Perfect example why I "cherish" older sports cars....Points, Plugs, Condenser, Rotor, Cap, Coil, Sparkplug Wires......NO FANCY Computers for a diagnostic evaluation....."3" questions....Does the engine have....fuel?, spark?, air?.....Mark
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Old 04-25-2012, 10:59 PM
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Originally Posted by Red Head Seeker View Post
Perfect example why I "cherish" older sports cars....Points, Plugs, Condenser, Rotor, Cap, Coil, Sparkplug Wires......NO FANCY Computers for a diagnostic evaluation....."3" questions....Does the engine have....fuel?, spark?, air?.....Mark
Agreed!

A friends's BMW just had a "Check Engine" light come on. It took a diagnostic tool to say the Cam-Position-Sensor is going out, and it seems to run fine. What the heck does that mean?
Won't start?
Won't idle right?
Won't rev up right?
Bad gas mileage?
Connecting rods are gonna pop out the side of the block
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Old 04-25-2012, 11:16 PM
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Originally Posted by 2dinos View Post
Agreed!

A friends's BMW just had a "Check Engine" light come on. It took a diagnostic tool to say the Cam-Position-Sensor is going out, and it seems to run fine. What the heck does that mean?
Won't start?
Won't idle right?
Won't rev up right?
Bad gas mileage?
Connecting rods are gonna pop out the side of the block
Your friend's BMW must have "variable valve timing", thus the need for the "C.P.S."....I have a friend bought a brand new BMW....we are backing out of his garage...& he mentions to me..."Watch the passenger side mirror"....he puts the car into reverse & the mirror automaticaly adjusts itself....after seeing this feature...I thought to myself....ANOTHER system to fail!!!!....what's wrong with turning one's head whilst backing out?!.....the same friend bought a brand new "Full Size" truck....was returning from vacation during a "sizzling" summer & thought he was getting sick, because he felt very HOT & assumed he getting a fever, even with the truck's air conditioner on HIGH....turns out the truck had a "seat warmer" that was turned on full blast & he didn't know it....I still LAUGH about that "1"......Mark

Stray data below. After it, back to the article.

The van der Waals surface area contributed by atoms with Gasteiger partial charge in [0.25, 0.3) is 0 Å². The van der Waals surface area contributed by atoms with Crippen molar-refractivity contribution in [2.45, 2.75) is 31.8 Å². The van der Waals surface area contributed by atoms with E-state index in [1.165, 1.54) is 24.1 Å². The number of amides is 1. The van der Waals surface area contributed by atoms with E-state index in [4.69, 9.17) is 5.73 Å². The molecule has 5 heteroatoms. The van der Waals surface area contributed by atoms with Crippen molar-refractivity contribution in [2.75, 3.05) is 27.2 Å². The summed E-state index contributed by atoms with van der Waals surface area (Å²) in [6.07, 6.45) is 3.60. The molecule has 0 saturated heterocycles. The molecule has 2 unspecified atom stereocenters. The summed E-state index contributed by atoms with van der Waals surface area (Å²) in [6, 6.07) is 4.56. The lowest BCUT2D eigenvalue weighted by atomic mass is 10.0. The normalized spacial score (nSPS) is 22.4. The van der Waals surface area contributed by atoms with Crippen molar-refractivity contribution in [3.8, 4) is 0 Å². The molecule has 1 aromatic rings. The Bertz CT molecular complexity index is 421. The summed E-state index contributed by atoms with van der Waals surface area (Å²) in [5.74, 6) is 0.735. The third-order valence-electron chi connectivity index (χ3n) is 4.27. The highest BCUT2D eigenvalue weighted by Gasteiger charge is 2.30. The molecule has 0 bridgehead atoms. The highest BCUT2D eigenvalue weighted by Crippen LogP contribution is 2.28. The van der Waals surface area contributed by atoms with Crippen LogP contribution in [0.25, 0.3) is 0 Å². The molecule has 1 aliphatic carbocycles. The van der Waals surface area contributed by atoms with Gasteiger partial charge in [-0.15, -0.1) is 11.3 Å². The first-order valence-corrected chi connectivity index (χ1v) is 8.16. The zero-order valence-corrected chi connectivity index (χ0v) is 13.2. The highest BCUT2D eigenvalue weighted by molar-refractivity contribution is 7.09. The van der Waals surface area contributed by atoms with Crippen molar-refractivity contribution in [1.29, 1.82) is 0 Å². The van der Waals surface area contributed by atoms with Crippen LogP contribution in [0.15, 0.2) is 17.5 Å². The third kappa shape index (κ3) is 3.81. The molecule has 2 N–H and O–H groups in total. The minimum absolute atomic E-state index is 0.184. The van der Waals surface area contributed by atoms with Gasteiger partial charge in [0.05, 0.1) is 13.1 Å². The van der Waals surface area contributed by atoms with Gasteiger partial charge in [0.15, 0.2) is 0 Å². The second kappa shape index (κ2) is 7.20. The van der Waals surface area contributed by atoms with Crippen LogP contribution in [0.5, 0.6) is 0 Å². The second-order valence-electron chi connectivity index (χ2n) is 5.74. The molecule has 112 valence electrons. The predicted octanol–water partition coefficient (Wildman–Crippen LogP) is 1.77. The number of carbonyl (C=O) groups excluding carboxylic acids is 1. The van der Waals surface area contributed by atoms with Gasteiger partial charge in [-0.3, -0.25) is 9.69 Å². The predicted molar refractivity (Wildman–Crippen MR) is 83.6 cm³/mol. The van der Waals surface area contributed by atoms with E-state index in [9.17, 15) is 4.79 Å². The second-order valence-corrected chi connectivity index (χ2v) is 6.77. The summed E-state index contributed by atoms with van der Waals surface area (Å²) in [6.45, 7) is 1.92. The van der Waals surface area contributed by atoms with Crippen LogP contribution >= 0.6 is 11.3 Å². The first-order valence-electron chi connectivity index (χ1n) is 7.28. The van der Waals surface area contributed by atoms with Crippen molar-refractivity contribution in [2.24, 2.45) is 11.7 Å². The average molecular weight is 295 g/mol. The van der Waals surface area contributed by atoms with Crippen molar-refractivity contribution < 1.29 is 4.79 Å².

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Old 04-26-2012, 11:13 AM
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I had a check engine light come on in my beater a few years ago.

I popped the hood, verfied that yes indeed the engine was still there, ignored the light and drove the car another 45,000 miles.
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Old 04-27-2012, 11:10 AM
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Regarding the manometer; I am still having problems. Using the dual-tube method, I sealed the end as bets I could, the water still got sucked into the intake. Went to the single-tube method (right bank to one side of the tube, left bank to the other), the water still got sucked in!

This would normally indicate a huge imbalance, but I checked each side with a vacuum gage and (using the same gage for both sides) got 13.5 ". So the imbalance should not be that much.
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Old 04-27-2012, 11:36 AM
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Quote:
Originally Posted by vincep99 View Post
Regarding the manometer; I am still having problems. Using the dual-tube method, I sealed the end as bets I could, the water still got sucked into the intake. Went to the single-tube method (right bank to one side of the tube, left bank to the other), the water still got sucked in!

This would normally indicate a huge imbalance, but I checked each side with a vacuum gage and (using the same gage for both sides) got 13.5 ". So the imbalance should not be that much.
Hmmmm, I can only guess that if ALL the water got sucked in, then the pipe is NOT fully sealed. If SOME of the water got sucked in then it is probably because there is too much water in the pipes to begin with, or possibly there is too much air at the closed end of the pipes, 6 to 12 inches is more than enough. I would not worry too much about the water entering the engine as long as the engine was warm and you ran it for a while after the "ingestion" it will be okay. I believe that some time ago GM used water as a way of decarbonising cylinders. It works! I tried it out on a Honda and it made a big difference. PLEASE DONT TRY THIS AT HOME THOUGH

Let me know how you go on Vince and if it helps, send me a PM and I can take you through my "design and process" in a little more detail.